I am a well-known writer in the Islamic world, where I am in contact with millions of readers via my website. When I write something that in the West sounds very basic, like why it’s not good to lie, it is very controversial because they have never heard about that before.
The way to change things is through education and exposure to different thoughts.
This kind of basic values education is the number one tool. These people have been prisoners for the last 1,400 years. The only way to change things is to give them the chance to be educated and the freedom to be exposed to different thoughts so they can reach their own conclusions.
For many years, I have criticized Islamic teachings and I feel as though I have created a vacuum for Muslims in the Arab world. Now I am at a stage where I am building a value system to fill this gap. When you take something, you have to replace it with something else. I am teaching my readers basic ethical values: how to say sorry if they do something wrong; how to say thank you; why not to lie; how to be honest with their children; and how to take hatred out of their way of life. I am amazed at the positive responses from my readers.
I would like to enlarge my impact. Just last week I received an email from a university professor in Morocco who is building a civil movement against Islam with is students, and he asked to me to join them, to inspire them.
I also try to lead by example. It is very hard to take the road not traveled. It is human nature to look for the road that has been taken. But when you take the road not traveled it leads you to a place where no one else has been. In taking my journey I have inspired millions of Muslims. I have no doubt that I am making a positive change in the Muslim world. I believe that the seeds I am planting now are going to yield great results three or four generations from now.
Q5. How do you hope to change Western countries?
When I first started I thought I only needed to reeducate my people in the Muslim world and to create a new mentality, clean of hatred. But after I was introduced to the West, I unfortunately found out that the West needed to be reeducated, too.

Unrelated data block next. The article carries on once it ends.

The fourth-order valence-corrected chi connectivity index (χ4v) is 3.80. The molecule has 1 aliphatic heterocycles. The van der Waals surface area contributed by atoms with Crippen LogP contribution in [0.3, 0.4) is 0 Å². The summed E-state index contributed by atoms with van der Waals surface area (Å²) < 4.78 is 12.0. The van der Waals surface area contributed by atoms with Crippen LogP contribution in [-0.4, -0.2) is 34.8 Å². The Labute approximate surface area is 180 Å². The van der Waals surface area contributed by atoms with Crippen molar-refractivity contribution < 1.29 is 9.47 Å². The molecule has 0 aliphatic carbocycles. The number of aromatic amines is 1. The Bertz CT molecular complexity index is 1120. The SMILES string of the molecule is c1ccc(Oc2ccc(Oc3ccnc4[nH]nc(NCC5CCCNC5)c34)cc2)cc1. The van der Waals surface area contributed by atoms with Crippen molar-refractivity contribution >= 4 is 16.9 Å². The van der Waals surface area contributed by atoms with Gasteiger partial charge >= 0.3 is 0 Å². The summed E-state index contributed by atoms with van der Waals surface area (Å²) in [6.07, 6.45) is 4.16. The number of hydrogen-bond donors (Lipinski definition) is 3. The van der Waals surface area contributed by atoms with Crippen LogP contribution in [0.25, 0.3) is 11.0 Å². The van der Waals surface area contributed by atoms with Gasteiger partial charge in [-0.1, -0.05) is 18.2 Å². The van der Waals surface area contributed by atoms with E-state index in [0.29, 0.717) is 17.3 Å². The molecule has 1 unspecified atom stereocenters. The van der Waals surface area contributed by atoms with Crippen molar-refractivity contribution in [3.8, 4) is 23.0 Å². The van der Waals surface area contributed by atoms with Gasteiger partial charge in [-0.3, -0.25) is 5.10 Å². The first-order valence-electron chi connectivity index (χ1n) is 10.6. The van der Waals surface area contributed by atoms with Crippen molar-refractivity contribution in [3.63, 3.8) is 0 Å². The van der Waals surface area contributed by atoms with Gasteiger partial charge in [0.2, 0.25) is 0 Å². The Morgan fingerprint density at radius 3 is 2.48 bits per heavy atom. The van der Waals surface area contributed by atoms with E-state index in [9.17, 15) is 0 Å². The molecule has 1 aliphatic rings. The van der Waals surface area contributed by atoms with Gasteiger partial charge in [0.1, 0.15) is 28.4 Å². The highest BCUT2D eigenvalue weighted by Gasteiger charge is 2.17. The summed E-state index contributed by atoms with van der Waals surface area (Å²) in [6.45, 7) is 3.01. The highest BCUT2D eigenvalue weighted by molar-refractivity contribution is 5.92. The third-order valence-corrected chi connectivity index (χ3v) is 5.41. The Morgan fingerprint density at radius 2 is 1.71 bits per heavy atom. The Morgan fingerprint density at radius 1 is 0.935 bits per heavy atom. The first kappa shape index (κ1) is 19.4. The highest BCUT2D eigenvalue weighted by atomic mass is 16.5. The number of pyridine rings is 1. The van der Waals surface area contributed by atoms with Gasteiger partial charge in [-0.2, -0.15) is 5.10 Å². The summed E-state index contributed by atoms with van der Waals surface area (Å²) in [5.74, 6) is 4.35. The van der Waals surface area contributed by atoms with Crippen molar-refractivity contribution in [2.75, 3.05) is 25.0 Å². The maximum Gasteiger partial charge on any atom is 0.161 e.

The West will never defeat Islamic terror without first understanding the Muslim mindset.
I hope to help people in the West understand the Muslim mindset. They will never succeed to defeat Islamic terrorism unless they first understand that mindset. You need to understand your enemy’s values in order to prevail over them. The war against terror has to be fought on an ideological front, as well as a military one. Islam as a political ideology has not been challenged for the last 1,400 years. Western appeasement has given Muslims the message that they are right.
I say that with a broken heart, but you are fighting against someone who is willing to die in order to kill you, so what can you inflict on him? The West is left with only two options – to kill them or be killed.
Already the situation in Europe is terrifying. I don’t feel safe there. Muslims leave their countries looking for positive change in the West, but when they arrive there they don’t feel pressured to change. They are playing two games: living Western lives and telling the West they are ‘moderate’ and for change, while at the same time telling their people back home a different story. In 50 years, I can see more and more Muslims in Europe and in the U.S. And if we lose the West – if we lose America – where else can we go?